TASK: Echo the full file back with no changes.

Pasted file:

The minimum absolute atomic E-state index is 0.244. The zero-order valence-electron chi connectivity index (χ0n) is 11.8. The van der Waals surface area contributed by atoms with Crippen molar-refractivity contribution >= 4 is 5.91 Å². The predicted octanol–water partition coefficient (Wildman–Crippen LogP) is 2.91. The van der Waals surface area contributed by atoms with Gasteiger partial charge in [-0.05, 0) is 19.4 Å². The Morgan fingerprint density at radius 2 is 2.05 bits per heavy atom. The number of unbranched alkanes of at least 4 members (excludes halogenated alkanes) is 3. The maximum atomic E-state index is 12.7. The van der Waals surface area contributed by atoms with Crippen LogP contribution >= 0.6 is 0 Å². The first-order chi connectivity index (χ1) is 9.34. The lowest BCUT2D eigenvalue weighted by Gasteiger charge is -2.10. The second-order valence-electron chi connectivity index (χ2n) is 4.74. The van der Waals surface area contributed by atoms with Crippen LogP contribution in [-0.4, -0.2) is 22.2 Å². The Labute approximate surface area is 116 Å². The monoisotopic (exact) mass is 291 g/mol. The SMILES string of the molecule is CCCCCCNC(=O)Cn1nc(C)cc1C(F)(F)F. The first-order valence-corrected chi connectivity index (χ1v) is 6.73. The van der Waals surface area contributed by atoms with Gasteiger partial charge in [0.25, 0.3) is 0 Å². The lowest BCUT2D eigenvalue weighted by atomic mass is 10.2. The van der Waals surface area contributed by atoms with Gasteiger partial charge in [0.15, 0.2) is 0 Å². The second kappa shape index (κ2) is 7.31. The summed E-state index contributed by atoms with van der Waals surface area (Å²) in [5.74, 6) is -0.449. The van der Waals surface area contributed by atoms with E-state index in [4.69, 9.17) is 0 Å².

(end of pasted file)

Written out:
The minimum absolute atomic E-state index is 0.244. The zero-order valence-electron chi connectivity index (χ0n) is 11.8. The van der Waals surface area contributed by atoms with Crippen molar-refractivity contribution >= 4 is 5.91 Å². The predicted octanol–water partition coefficient (Wildman–Crippen LogP) is 2.91. The van der Waals surface area contributed by atoms with Gasteiger partial charge in [-0.05, 0) is 19.4 Å². The Morgan fingerprint density at radius 2 is 2.05 bits per heavy atom. The number of unbranched alkanes of at least 4 members (excludes halogenated alkanes) is 3. The maximum atomic E-state index is 12.7. The van der Waals surface area contributed by atoms with Crippen LogP contribution >= 0.6 is 0 Å². The first-order chi connectivity index (χ1) is 9.34. The lowest BCUT2D eigenvalue weighted by Gasteiger charge is -2.10. The second-order valence-electron chi connectivity index (χ2n) is 4.74. The van der Waals surface area contributed by atoms with Crippen LogP contribution in [-0.4, -0.2) is 22.2 Å². The Labute approximate surface area is 116 Å². The monoisotopic (exact) mass is 291 g/mol. The SMILES string of the molecule is CCCCCCNC(=O)Cn1nc(C)cc1C(F)(F)F. The first-order valence-corrected chi connectivity index (χ1v) is 6.73. The van der Waals surface area contributed by atoms with Gasteiger partial charge in [0.25, 0.3) is 0 Å². The lowest BCUT2D eigenvalue weighted by atomic mass is 10.2. The van der Waals surface area contributed by atoms with Gasteiger partial charge in [0.15, 0.2) is 0 Å². The second kappa shape index (κ2) is 7.31. The summed E-state index contributed by atoms with van der Waals surface area (Å²) in [5.74, 6) is -0.449. The van der Waals surface area contributed by atoms with E-state index in [4.69, 9.17) is 0 Å².